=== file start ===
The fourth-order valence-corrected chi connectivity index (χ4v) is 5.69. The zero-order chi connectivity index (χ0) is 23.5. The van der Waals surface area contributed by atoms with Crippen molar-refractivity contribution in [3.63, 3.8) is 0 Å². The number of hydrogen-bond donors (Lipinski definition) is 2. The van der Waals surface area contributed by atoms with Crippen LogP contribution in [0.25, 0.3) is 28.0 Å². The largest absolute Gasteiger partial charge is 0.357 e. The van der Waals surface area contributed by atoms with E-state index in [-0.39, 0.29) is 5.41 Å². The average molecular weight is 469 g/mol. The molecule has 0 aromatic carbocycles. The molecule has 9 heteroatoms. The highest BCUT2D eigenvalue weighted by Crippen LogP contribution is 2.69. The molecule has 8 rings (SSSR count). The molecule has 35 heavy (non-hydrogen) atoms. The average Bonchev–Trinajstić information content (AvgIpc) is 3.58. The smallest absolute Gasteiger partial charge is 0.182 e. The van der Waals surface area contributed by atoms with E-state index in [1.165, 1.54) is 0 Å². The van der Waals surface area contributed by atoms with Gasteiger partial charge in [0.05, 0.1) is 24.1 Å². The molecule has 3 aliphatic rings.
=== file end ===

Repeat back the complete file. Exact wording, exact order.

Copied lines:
The fourth-order valence-corrected chi connectivity index (χ4v) is 5.69. The zero-order chi connectivity index (χ0) is 23.5. The van der Waals surface area contributed by atoms with Crippen molar-refractivity contribution in [3.63, 3.8) is 0 Å². The number of hydrogen-bond donors (Lipinski definition) is 2. The van der Waals surface area contributed by atoms with Crippen LogP contribution in [0.25, 0.3) is 28.0 Å². The largest absolute Gasteiger partial charge is 0.357 e. The van der Waals surface area contributed by atoms with E-state index in [-0.39, 0.29) is 5.41 Å². The average molecular weight is 469 g/mol. The molecule has 0 aromatic carbocycles. The molecule has 9 heteroatoms. The highest BCUT2D eigenvalue weighted by Crippen LogP contribution is 2.69. The molecule has 8 rings (SSSR count). The molecule has 35 heavy (non-hydrogen) atoms. The average Bonchev–Trinajstić information content (AvgIpc) is 3.58. The smallest absolute Gasteiger partial charge is 0.182 e. The van der Waals surface area contributed by atoms with E-state index in [1.165, 1.54) is 0 Å². The van der Waals surface area contributed by atoms with Gasteiger partial charge in [0.05, 0.1) is 24.1 Å². The molecule has 3 aliphatic rings.